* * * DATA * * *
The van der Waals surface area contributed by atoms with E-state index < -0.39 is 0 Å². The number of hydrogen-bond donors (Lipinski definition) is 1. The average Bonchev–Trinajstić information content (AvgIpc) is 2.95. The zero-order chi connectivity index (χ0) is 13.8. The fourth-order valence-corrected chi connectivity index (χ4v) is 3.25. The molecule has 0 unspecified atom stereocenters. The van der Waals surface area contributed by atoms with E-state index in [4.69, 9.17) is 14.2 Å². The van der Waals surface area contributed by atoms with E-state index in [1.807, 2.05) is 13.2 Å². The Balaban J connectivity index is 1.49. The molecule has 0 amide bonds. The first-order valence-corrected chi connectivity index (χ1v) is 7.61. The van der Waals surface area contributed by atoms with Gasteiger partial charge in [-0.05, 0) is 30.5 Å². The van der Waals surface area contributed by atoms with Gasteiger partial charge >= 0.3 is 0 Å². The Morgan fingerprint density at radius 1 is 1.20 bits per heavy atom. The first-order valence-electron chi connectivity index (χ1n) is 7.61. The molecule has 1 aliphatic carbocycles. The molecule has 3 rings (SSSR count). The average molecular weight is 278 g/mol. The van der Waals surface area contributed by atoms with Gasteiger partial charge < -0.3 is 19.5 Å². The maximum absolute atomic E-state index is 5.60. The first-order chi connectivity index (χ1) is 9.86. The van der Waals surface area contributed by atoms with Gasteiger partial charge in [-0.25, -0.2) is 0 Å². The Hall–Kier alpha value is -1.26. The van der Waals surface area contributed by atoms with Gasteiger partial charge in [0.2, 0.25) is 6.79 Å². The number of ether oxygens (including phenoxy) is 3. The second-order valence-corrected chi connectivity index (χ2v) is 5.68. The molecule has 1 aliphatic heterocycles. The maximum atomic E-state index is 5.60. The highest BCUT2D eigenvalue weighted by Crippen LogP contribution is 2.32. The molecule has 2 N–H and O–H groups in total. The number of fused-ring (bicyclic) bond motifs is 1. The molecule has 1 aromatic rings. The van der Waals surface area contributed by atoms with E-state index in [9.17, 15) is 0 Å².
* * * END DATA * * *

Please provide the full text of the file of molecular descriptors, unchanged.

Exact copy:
The van der Waals surface area contributed by atoms with E-state index < -0.39 is 0 Å². The number of hydrogen-bond donors (Lipinski definition) is 1. The average Bonchev–Trinajstić information content (AvgIpc) is 2.95. The zero-order chi connectivity index (χ0) is 13.8. The fourth-order valence-corrected chi connectivity index (χ4v) is 3.25. The molecule has 0 unspecified atom stereocenters. The van der Waals surface area contributed by atoms with E-state index in [4.69, 9.17) is 14.2 Å². The van der Waals surface area contributed by atoms with E-state index in [1.807, 2.05) is 13.2 Å². The Balaban J connectivity index is 1.49. The molecule has 0 amide bonds. The first-order valence-corrected chi connectivity index (χ1v) is 7.61. The van der Waals surface area contributed by atoms with Gasteiger partial charge in [-0.05, 0) is 30.5 Å². The van der Waals surface area contributed by atoms with Gasteiger partial charge >= 0.3 is 0 Å². The Morgan fingerprint density at radius 1 is 1.20 bits per heavy atom. The first-order valence-electron chi connectivity index (χ1n) is 7.61. The molecule has 1 aliphatic carbocycles. The molecule has 3 rings (SSSR count). The average molecular weight is 278 g/mol. The van der Waals surface area contributed by atoms with Gasteiger partial charge < -0.3 is 19.5 Å². The maximum absolute atomic E-state index is 5.60. The first-order chi connectivity index (χ1) is 9.86. The van der Waals surface area contributed by atoms with Gasteiger partial charge in [-0.25, -0.2) is 0 Å². The Hall–Kier alpha value is -1.26. The van der Waals surface area contributed by atoms with Gasteiger partial charge in [0.2, 0.25) is 6.79 Å². The number of ether oxygens (including phenoxy) is 3. The second-order valence-corrected chi connectivity index (χ2v) is 5.68. The molecule has 1 aliphatic heterocycles. The maximum atomic E-state index is 5.60. The highest BCUT2D eigenvalue weighted by Crippen LogP contribution is 2.32. The molecule has 2 N–H and O–H groups in total. The number of fused-ring (bicyclic) bond motifs is 1. The molecule has 1 aromatic rings. The van der Waals surface area contributed by atoms with E-state index in [9.17, 15) is 0 Å².